How to have an ethical wardrobe on a tight budget

Ethical fashion is expensive.

I’ve mostly gotten over my sticker shock these days, but when I first started building a more thoughtful wardrobe, my shopping journey pretty much went like this:

Click. That’s a nice sweater. Click. In stock, awesome! Scroll. $350?! Nevermind. X.

(I pretty much only shop online, hence all the clicking.)

It turns out, though, that having an ethical wardrobe doesn’t have to cost much, and you can easily save your clothing budget for those splurge pieces.

But how?

The easiest thing we can all do, which doesn’t cost us a dime, is take better care of the clothes we do have. I always make sure to read the care instructions before I wash my clothes these days, because even though it is time consuming it saves me a lot of frustration and protects what I own. I also hand wash my clothes whenever possible, and try not to wash things each time I wear them, as long as they stayed mostly clean.

Delayed gratification is also another way to shop ethically. I’m still working on this one…obviously. 🙂 Fast fashion has programmed us to mindlessly buy clothing. A $10 t-shirt won’t break the bank! New styles arriving every day! Those old habits die hard – we are so used to being able to buy new clothing whenever we feel like it. If you can’t afford to purchase from ethical brands, one way to still have a more ethical closet is to simply buy less. Instead of buying three or four fast fashion pieces, just buy one, and make it last as long as possible. Or, don’t buy anything and save up the funds for one of those ethical splurge pieces.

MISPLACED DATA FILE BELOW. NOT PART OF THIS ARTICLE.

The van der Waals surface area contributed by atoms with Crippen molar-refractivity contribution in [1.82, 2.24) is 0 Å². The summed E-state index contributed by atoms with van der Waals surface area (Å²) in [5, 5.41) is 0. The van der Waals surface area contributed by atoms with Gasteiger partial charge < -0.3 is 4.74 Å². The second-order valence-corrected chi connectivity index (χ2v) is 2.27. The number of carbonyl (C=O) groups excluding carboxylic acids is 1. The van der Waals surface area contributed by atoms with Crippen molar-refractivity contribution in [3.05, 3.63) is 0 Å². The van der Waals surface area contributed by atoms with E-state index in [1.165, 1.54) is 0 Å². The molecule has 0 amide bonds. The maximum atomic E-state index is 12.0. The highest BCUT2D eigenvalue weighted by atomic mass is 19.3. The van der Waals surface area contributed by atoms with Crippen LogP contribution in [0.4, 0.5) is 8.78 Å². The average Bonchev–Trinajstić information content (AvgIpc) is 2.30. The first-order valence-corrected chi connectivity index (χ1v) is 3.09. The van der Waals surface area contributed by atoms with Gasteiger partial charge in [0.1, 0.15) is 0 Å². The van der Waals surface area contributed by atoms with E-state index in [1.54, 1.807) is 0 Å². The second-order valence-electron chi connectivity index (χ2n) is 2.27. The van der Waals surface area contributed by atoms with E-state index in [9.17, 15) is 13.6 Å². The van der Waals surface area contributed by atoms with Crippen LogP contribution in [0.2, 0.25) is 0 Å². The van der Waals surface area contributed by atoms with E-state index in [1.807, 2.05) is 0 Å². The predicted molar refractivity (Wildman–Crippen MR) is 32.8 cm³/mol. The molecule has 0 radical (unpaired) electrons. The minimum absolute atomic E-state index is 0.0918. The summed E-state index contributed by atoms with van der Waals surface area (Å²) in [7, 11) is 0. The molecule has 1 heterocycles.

Shopping secondhand is something I’ve learned to embrace as well. A few years ago, I wouldn’t have been caught dead in secondhand clothing. Harsh, but true. I didn’t know any better. And my gosh, the things people part with! I’ve gotten Madewell overalls with the tags still on them, rag & bone boots that had been worn only a handful of times, and a Miranda Bennett top, among other items. The hunt is pretty fun, as well.

Something I want to do more often is borrow pieces. I’d love to trade items with friends (but sadly all my friends live far away), especially for those one-off occasions, such as formal events.

What’s your favorite way to build an ethical wardrobe on a budget? Did I miss anything?





  1. I think avoiding buying many fast fashion pieces like you said is one way to build and ethical wardrobe, but also consider getting creative with styling the clothing you have. Who knows, you might start a new trend, right?? Pinterest is great for outfit inspo!

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